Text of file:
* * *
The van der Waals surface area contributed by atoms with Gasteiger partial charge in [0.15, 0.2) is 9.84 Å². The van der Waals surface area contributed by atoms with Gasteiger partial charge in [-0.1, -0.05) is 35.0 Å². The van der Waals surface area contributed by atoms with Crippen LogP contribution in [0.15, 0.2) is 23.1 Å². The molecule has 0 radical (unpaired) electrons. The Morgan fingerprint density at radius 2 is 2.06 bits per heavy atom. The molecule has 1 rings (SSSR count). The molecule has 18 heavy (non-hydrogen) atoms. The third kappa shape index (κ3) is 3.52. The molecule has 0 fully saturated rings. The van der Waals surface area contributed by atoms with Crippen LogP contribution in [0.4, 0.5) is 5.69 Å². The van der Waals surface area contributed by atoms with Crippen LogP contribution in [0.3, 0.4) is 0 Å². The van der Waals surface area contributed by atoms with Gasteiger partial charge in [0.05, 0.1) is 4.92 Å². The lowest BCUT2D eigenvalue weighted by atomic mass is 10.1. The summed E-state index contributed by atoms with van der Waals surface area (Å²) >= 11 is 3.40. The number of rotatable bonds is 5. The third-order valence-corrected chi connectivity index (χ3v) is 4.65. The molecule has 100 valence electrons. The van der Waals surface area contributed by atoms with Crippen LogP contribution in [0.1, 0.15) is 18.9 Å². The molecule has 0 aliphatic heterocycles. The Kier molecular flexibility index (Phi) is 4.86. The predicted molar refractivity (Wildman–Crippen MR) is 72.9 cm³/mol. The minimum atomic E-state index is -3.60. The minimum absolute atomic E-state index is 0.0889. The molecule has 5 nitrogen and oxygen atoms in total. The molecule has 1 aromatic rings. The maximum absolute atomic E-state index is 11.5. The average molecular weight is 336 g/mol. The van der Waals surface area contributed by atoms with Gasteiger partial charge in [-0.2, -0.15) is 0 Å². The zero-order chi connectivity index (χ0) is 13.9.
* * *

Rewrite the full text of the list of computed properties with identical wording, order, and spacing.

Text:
The van der Waals surface area contributed by atoms with Gasteiger partial charge in [0.15, 0.2) is 9.84 Å². The van der Waals surface area contributed by atoms with Gasteiger partial charge in [-0.1, -0.05) is 35.0 Å². The van der Waals surface area contributed by atoms with Crippen LogP contribution in [0.15, 0.2) is 23.1 Å². The molecule has 0 radical (unpaired) electrons. The Morgan fingerprint density at radius 2 is 2.06 bits per heavy atom. The molecule has 1 rings (SSSR count). The molecule has 18 heavy (non-hydrogen) atoms. The third kappa shape index (κ3) is 3.52. The molecule has 0 fully saturated rings. The van der Waals surface area contributed by atoms with Crippen LogP contribution in [0.4, 0.5) is 5.69 Å². The van der Waals surface area contributed by atoms with Crippen LogP contribution in [0.3, 0.4) is 0 Å². The van der Waals surface area contributed by atoms with Gasteiger partial charge in [0.05, 0.1) is 4.92 Å². The lowest BCUT2D eigenvalue weighted by atomic mass is 10.1. The summed E-state index contributed by atoms with van der Waals surface area (Å²) >= 11 is 3.40. The number of rotatable bonds is 5. The third-order valence-corrected chi connectivity index (χ3v) is 4.65. The molecule has 100 valence electrons. The van der Waals surface area contributed by atoms with Crippen LogP contribution in [0.1, 0.15) is 18.9 Å². The molecule has 0 aliphatic heterocycles. The Kier molecular flexibility index (Phi) is 4.86. The predicted molar refractivity (Wildman–Crippen MR) is 72.9 cm³/mol. The minimum atomic E-state index is -3.60. The minimum absolute atomic E-state index is 0.0889. The molecule has 5 nitrogen and oxygen atoms in total. The molecule has 1 aromatic rings. The maximum absolute atomic E-state index is 11.5. The average molecular weight is 336 g/mol. The van der Waals surface area contributed by atoms with Gasteiger partial charge in [-0.2, -0.15) is 0 Å². The zero-order chi connectivity index (χ0) is 13.9.